In modeling attempts [10,11], only separate aspects were studied, e.g., diffusion along curved dislocation pipes [10] or a change in geometry of an elementary diffusion couple due to deformation [11] using the trivial Fickian diffusion equation without any additional terms accounting for the generation/annihilation of non-equilibrium point defects during IPPD. Besides, the whole processing time of MA was taken as the time of deformation-enhanced diffusion (from 1 h [10] to 50 h [11]) while it is known that during MA the deformation time during a ball-powder-ball or ball-powder-wall collision is much shorter than a time interval between collisions [12,13]. Also, the values of diffusion coefficients D used for calculations in Ref. [11] were fitted to match the experimental data on the alloying degree instead of estimating them independently.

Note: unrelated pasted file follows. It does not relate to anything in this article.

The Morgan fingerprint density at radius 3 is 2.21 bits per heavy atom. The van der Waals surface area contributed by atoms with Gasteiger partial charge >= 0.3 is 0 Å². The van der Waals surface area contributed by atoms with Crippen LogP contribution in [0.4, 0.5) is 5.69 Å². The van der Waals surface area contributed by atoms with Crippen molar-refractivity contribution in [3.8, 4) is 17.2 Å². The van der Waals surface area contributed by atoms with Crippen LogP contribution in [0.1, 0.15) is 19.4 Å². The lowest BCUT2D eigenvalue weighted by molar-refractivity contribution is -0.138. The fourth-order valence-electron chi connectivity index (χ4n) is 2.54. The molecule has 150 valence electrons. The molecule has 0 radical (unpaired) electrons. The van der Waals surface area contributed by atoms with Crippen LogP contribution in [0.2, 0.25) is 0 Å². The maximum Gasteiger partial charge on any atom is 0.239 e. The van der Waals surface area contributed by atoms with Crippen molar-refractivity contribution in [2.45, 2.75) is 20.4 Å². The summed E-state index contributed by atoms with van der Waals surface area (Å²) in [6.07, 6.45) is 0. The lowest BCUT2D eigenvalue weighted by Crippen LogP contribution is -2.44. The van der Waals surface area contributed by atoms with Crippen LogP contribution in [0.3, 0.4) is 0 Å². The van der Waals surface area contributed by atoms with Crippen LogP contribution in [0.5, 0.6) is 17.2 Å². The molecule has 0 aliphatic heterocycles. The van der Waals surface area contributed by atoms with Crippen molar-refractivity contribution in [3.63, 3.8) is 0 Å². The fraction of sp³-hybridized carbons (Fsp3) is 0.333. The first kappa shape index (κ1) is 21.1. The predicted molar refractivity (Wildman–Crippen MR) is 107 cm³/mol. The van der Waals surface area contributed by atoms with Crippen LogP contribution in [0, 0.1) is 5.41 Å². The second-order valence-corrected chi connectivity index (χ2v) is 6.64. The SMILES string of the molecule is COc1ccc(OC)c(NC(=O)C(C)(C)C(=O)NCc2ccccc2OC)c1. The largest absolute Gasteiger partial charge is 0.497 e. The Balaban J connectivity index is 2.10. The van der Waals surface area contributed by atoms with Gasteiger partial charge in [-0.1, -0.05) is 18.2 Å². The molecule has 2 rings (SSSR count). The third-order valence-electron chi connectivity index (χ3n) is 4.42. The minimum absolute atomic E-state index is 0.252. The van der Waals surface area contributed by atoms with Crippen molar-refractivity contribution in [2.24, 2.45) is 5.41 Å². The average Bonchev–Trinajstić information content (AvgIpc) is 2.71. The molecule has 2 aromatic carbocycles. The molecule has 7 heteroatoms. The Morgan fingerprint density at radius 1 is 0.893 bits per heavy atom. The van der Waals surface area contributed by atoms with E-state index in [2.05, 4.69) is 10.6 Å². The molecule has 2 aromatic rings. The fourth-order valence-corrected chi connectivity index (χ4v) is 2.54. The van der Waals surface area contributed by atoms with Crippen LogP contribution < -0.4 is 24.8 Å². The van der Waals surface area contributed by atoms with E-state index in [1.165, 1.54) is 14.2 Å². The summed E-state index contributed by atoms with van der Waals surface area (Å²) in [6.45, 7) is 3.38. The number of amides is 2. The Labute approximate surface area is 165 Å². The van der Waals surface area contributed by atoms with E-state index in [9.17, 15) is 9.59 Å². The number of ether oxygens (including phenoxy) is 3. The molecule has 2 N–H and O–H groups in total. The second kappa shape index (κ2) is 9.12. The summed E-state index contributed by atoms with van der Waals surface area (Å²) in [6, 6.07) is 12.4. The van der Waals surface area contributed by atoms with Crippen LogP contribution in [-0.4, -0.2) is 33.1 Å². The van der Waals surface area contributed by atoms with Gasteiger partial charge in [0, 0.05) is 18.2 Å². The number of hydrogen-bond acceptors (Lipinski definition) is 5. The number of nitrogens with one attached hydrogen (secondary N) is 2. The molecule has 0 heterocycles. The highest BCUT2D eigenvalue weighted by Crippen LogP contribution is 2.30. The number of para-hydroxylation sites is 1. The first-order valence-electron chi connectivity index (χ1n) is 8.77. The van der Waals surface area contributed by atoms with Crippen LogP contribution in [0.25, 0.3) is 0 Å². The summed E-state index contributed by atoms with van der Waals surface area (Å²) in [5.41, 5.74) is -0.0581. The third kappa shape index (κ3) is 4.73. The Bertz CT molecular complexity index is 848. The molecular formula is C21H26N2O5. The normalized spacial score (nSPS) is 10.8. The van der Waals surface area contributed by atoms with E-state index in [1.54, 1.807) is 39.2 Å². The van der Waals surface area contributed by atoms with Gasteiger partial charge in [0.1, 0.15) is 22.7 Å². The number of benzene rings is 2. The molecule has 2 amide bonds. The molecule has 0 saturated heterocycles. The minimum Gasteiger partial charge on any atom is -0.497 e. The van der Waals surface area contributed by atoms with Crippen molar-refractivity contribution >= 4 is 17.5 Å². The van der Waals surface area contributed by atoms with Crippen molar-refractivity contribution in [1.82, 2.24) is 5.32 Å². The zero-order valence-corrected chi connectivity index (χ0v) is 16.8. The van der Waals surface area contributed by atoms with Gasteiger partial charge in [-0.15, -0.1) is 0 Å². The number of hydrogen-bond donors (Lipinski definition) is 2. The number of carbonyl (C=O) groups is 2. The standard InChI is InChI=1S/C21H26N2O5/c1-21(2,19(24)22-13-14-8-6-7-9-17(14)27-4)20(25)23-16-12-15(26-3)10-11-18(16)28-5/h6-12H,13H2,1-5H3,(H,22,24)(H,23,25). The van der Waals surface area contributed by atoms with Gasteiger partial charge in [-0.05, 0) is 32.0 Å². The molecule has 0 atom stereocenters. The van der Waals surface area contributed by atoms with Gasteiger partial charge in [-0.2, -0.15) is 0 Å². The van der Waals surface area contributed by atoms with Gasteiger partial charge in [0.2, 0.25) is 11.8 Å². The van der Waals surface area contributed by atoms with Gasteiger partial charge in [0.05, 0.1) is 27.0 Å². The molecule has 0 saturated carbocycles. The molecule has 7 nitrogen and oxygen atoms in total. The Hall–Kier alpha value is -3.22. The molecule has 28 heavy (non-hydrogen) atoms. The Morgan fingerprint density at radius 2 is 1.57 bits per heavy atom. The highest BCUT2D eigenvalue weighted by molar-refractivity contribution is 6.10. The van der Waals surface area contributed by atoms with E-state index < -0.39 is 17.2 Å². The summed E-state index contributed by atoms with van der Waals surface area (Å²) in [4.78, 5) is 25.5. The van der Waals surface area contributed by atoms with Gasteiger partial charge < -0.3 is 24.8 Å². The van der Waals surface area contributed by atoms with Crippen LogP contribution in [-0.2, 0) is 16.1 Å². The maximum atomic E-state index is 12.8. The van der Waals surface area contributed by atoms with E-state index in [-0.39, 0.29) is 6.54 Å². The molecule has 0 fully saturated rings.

As was outlined earlier [14], this situation in the MA science and technology is due to a lack of theoretical understanding of diffusion mechanisms under IPPD on the background of a large amount of experimental data accumulated in literature. In connection with the above, the goal of this work is to develop a rigorous mathematical model of enhanced diffusion in a binary substitutional system subjected to IPPD and perform computer modeling using the experimentally known (e.g., diffusion coefficients that are measured under equilibrium conditions) or independently estimated parameter values (e.g., deformation conditions in a vibratory mill during MA and the generation rate of non-equilibrium point defects). The model is based on certain ideas of the theory of diffusion in irradiated alloys [15, 16].